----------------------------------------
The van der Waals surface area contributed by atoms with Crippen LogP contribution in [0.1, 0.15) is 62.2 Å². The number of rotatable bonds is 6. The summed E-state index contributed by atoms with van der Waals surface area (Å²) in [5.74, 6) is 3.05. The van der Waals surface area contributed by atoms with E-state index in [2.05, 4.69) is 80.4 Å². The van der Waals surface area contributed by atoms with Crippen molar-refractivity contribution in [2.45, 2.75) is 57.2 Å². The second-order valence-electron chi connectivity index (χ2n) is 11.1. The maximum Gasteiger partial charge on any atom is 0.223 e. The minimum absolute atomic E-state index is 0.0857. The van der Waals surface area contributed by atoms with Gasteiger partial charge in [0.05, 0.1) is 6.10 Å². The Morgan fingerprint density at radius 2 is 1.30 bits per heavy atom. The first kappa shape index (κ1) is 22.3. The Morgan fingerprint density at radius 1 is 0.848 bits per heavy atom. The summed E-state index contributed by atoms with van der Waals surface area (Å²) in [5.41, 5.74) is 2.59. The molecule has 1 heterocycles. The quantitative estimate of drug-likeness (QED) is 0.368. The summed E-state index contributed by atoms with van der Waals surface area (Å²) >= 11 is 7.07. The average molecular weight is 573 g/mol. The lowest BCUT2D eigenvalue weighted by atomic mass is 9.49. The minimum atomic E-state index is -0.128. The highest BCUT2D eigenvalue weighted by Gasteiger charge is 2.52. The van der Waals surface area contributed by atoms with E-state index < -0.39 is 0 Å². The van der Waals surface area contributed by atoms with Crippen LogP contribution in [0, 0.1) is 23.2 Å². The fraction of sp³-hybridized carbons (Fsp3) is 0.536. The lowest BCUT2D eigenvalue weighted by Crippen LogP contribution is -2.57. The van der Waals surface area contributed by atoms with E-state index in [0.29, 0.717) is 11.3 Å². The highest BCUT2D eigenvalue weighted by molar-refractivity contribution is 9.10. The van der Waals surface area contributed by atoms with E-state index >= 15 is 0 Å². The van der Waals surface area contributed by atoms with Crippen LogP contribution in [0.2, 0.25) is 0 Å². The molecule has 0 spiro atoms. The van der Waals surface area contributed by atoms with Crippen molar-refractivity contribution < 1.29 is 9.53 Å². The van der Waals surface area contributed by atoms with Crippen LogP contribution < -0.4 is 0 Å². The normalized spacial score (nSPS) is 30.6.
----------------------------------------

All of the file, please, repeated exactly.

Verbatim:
The van der Waals surface area contributed by atoms with Crippen LogP contribution in [0.1, 0.15) is 62.2 Å². The number of rotatable bonds is 6. The summed E-state index contributed by atoms with van der Waals surface area (Å²) in [5.74, 6) is 3.05. The van der Waals surface area contributed by atoms with E-state index in [2.05, 4.69) is 80.4 Å². The van der Waals surface area contributed by atoms with Crippen molar-refractivity contribution in [2.45, 2.75) is 57.2 Å². The second-order valence-electron chi connectivity index (χ2n) is 11.1. The maximum Gasteiger partial charge on any atom is 0.223 e. The minimum absolute atomic E-state index is 0.0857. The van der Waals surface area contributed by atoms with Gasteiger partial charge in [0.05, 0.1) is 6.10 Å². The Morgan fingerprint density at radius 2 is 1.30 bits per heavy atom. The first kappa shape index (κ1) is 22.3. The Morgan fingerprint density at radius 1 is 0.848 bits per heavy atom. The summed E-state index contributed by atoms with van der Waals surface area (Å²) in [5.41, 5.74) is 2.59. The molecule has 1 heterocycles. The quantitative estimate of drug-likeness (QED) is 0.368. The summed E-state index contributed by atoms with van der Waals surface area (Å²) >= 11 is 7.07. The average molecular weight is 573 g/mol. The lowest BCUT2D eigenvalue weighted by atomic mass is 9.49. The minimum atomic E-state index is -0.128. The highest BCUT2D eigenvalue weighted by Gasteiger charge is 2.52. The van der Waals surface area contributed by atoms with E-state index < -0.39 is 0 Å². The van der Waals surface area contributed by atoms with Crippen LogP contribution in [0, 0.1) is 23.2 Å². The fraction of sp³-hybridized carbons (Fsp3) is 0.536. The lowest BCUT2D eigenvalue weighted by Crippen LogP contribution is -2.57. The van der Waals surface area contributed by atoms with E-state index in [0.29, 0.717) is 11.3 Å². The highest BCUT2D eigenvalue weighted by molar-refractivity contribution is 9.10. The van der Waals surface area contributed by atoms with E-state index >= 15 is 0 Å². The van der Waals surface area contributed by atoms with Crippen LogP contribution in [0.2, 0.25) is 0 Å². The molecule has 0 spiro atoms. The van der Waals surface area contributed by atoms with Crippen molar-refractivity contribution < 1.29 is 9.53 Å². The van der Waals surface area contributed by atoms with Crippen LogP contribution < -0.4 is 0 Å². The normalized spacial score (nSPS) is 30.6.